Loop Electrosurgical Excision Procedure (LEEP): What to Expect at Home

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The cervix and its location in the body

Your Recovery

LEEP removes tissue from the cervix. Your procedure removed abnormal tissue from your cervix.

You may have mild cramping for several hours after the procedure. A dark brown vaginal discharge during the first week is normal. You can use a sanitary pad for the bleeding.

You may also have some spotting for about 3 weeks. How long it takes to recover will depend on how much was done during the procedure.

This care sheet gives you a general idea about how long it will take for you to recover. But each person recovers at a different pace. Follow the steps below to feel better as quickly as possible.

How can you care for yourself at home?

Activity

 
  • You can probably return to your normal routine in about a week. How long it takes you to recover will depend on how much was done.
  • Try to walk each day. You can resume regular exercise when you are feeling better.

Medicines

 
  • Your doctor will tell you if and when you can restart your medicines. The doctor will also give you instructions about taking any new medicines.
  • If you stopped taking aspirin or some other blood thinner, your doctor will tell you when to start taking it again.
  • Take an over-the-counter pain medicine, such as acetaminophen (Tylenol), ibuprofen (Advil, Motrin), or naproxen (Aleve). Read and follow all instructions on the label.
  • Do not take two or more pain medicines at the same time unless the doctor told you to. Many pain medicines have acetaminophen, which is Tylenol. Too much acetaminophen (Tylenol) can be harmful.

Other instructions

 
  • Use a sanitary pad if you have bleeding.
  • Do not have vaginal sex or place anything in your vagina for 2 to 4 weeks after the procedure or until your doctor tells you it is okay. Do not douche.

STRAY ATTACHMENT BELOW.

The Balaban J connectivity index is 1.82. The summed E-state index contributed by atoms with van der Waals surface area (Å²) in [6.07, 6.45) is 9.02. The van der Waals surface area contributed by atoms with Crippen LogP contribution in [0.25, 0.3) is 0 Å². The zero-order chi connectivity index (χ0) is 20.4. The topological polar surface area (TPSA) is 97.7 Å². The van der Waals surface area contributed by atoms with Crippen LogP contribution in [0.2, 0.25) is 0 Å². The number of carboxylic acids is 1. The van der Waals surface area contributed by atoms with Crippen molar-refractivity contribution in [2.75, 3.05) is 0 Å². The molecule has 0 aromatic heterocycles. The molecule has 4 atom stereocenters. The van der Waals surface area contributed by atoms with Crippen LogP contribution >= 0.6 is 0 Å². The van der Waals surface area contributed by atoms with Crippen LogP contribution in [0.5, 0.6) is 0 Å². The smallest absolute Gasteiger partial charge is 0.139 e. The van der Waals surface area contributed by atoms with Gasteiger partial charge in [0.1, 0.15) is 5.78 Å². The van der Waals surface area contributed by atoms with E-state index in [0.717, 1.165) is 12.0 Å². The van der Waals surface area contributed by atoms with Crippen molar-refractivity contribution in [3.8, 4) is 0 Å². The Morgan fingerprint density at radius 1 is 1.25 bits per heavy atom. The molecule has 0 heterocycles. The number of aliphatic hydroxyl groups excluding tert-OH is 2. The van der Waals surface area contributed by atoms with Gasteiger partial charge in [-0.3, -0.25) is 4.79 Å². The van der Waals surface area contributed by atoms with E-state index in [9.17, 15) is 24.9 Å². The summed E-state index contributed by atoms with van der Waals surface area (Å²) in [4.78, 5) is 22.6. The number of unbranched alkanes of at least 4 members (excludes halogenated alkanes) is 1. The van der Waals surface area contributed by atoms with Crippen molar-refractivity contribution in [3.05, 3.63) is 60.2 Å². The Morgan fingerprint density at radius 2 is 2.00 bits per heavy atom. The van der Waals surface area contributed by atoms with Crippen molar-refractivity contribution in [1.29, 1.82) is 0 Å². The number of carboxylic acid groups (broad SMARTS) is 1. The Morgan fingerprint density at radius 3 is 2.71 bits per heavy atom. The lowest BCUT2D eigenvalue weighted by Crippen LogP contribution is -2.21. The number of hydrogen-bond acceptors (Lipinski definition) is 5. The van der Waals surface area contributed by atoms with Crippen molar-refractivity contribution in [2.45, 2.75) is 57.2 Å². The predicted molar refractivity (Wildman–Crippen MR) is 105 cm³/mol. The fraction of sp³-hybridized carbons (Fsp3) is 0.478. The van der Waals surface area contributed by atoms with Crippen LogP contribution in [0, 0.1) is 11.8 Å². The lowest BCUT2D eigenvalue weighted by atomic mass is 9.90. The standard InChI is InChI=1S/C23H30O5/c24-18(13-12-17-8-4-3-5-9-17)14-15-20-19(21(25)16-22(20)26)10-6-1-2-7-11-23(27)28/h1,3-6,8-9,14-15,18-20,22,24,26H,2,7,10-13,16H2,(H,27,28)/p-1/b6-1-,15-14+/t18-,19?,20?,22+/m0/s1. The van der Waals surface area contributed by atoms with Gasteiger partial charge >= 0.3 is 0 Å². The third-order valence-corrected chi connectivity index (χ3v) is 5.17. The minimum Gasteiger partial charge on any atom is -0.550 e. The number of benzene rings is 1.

• You can take a shower anytime after the procedure. Ask your doctor when it is okay to take a bath.
  • Depending on the biopsy results, you will have regular follow-up HPV tests, Pap tests, or colposcopic exams. Your doctor will tell you what follow-up tests you should have and when you need to have them done.

Follow-up care is a key part of your treatment and safety. Be sure to make and go to all appointments, and call your doctor if you are having problems. It's also a good idea to know your test results and keep a list of the medicines you take.

When should you call for help?

Call 911 anytime you think you may need emergency care. For example, call if:

  • You passed out (lost consciousness).
  • You have chest pain, are short of breath, or cough up blood.

Call your doctor now or seek immediate medical care if:

  • You have pain that does not get better after you take pain medicine.
  • You cannot pass stools or gas.
  • You have signs of infection, such as:
    • Increased pain, swelling, warmth, or redness.
    • A fever.
  • You have bright red vaginal bleeding that soaks one or more pads in an hour.
  • You have vaginal discharge that has increased in amount or smells bad.
  • You are sick to your stomach or cannot drink fluids.
  • You have signs of a blood clot in your leg (called a deep vein thrombosis), such as:
    • Pain in your calf, back of the knee, thigh, or groin.
    • Redness or swelling in your leg.

Watch closely for any changes in your health, and be sure to contact your doctor if you have any problems.

Where can you learn more?

Go to https://www.healthwise.net/patientEd

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The Health Encyclopedia contains general health information. Not all treatments or services described are covered benefits for Kaiser Permanente members or offered as services by Kaiser Permanente. For a list of covered benefits, please refer to your Evidence of Coverage or Summary Plan Description. For recommended treatments, please consult with your health care provider.